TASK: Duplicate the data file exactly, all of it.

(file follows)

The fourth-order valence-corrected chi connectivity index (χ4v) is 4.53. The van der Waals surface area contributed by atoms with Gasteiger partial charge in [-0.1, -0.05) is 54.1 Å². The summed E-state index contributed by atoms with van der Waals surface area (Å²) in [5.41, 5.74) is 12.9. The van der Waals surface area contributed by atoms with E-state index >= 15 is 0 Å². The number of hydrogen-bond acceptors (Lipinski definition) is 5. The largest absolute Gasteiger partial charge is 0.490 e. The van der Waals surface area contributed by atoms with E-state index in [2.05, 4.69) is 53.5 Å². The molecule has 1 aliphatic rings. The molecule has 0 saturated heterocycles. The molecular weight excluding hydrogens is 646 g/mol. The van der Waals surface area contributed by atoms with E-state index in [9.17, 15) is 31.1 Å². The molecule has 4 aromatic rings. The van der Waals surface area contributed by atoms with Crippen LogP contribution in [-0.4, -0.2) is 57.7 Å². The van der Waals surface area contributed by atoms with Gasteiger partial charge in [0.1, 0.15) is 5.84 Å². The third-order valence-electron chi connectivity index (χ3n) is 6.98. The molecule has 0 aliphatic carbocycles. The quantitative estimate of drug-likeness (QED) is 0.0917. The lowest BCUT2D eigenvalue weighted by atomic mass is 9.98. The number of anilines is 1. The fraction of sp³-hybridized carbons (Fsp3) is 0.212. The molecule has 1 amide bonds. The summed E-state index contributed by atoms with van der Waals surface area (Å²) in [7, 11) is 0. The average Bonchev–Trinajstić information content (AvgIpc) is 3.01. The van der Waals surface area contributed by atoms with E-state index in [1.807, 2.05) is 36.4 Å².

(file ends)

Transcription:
The fourth-order valence-corrected chi connectivity index (χ4v) is 4.53. The van der Waals surface area contributed by atoms with Gasteiger partial charge in [-0.1, -0.05) is 54.1 Å². The summed E-state index contributed by atoms with van der Waals surface area (Å²) in [5.41, 5.74) is 12.9. The van der Waals surface area contributed by atoms with E-state index >= 15 is 0 Å². The number of hydrogen-bond acceptors (Lipinski definition) is 5. The largest absolute Gasteiger partial charge is 0.490 e. The van der Waals surface area contributed by atoms with E-state index in [2.05, 4.69) is 53.5 Å². The molecule has 1 aliphatic rings. The molecule has 0 saturated heterocycles. The molecular weight excluding hydrogens is 646 g/mol. The van der Waals surface area contributed by atoms with E-state index in [9.17, 15) is 31.1 Å². The molecule has 4 aromatic rings. The van der Waals surface area contributed by atoms with Crippen LogP contribution in [-0.4, -0.2) is 57.7 Å². The van der Waals surface area contributed by atoms with Gasteiger partial charge in [0.1, 0.15) is 5.84 Å². The third-order valence-electron chi connectivity index (χ3n) is 6.98. The molecule has 0 aliphatic carbocycles. The quantitative estimate of drug-likeness (QED) is 0.0917. The lowest BCUT2D eigenvalue weighted by atomic mass is 9.98. The number of anilines is 1. The fraction of sp³-hybridized carbons (Fsp3) is 0.212. The molecule has 1 amide bonds. The summed E-state index contributed by atoms with van der Waals surface area (Å²) in [7, 11) is 0. The average Bonchev–Trinajstić information content (AvgIpc) is 3.01. The van der Waals surface area contributed by atoms with E-state index in [1.807, 2.05) is 36.4 Å².